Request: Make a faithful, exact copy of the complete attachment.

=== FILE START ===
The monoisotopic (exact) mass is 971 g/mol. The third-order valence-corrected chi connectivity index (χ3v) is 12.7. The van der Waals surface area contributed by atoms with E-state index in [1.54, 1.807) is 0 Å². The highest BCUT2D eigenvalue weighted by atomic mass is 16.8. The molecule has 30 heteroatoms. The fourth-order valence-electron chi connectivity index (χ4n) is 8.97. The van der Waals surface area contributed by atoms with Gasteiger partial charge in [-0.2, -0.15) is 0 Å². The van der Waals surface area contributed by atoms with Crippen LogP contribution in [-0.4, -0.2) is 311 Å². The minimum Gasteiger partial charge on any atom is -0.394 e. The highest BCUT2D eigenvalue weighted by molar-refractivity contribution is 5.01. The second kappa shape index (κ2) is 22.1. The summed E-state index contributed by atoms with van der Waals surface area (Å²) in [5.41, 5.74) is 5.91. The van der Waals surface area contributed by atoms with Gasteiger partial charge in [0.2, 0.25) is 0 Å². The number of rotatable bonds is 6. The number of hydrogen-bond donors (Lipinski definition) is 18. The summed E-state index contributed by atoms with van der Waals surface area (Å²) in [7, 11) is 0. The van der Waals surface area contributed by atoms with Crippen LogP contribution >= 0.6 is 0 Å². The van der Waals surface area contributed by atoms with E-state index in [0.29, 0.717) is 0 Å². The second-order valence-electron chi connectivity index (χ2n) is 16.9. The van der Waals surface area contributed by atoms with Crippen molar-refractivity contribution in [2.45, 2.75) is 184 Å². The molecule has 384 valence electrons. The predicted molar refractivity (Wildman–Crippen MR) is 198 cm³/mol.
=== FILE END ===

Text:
The monoisotopic (exact) mass is 971 g/mol. The third-order valence-corrected chi connectivity index (χ3v) is 12.7. The van der Waals surface area contributed by atoms with E-state index in [1.54, 1.807) is 0 Å². The highest BCUT2D eigenvalue weighted by atomic mass is 16.8. The molecule has 30 heteroatoms. The fourth-order valence-electron chi connectivity index (χ4n) is 8.97. The van der Waals surface area contributed by atoms with Gasteiger partial charge in [-0.2, -0.15) is 0 Å². The van der Waals surface area contributed by atoms with Crippen LogP contribution in [-0.4, -0.2) is 311 Å². The minimum Gasteiger partial charge on any atom is -0.394 e. The highest BCUT2D eigenvalue weighted by molar-refractivity contribution is 5.01. The second kappa shape index (κ2) is 22.1. The summed E-state index contributed by atoms with van der Waals surface area (Å²) in [5.41, 5.74) is 5.91. The van der Waals surface area contributed by atoms with Gasteiger partial charge in [0.2, 0.25) is 0 Å². The number of rotatable bonds is 6. The number of hydrogen-bond donors (Lipinski definition) is 18. The summed E-state index contributed by atoms with van der Waals surface area (Å²) in [7, 11) is 0. The van der Waals surface area contributed by atoms with Crippen LogP contribution >= 0.6 is 0 Å². The van der Waals surface area contributed by atoms with E-state index in [0.29, 0.717) is 0 Å². The second-order valence-electron chi connectivity index (χ2n) is 16.9. The van der Waals surface area contributed by atoms with Crippen molar-refractivity contribution in [2.45, 2.75) is 184 Å². The molecule has 384 valence electrons. The predicted molar refractivity (Wildman–Crippen MR) is 198 cm³/mol.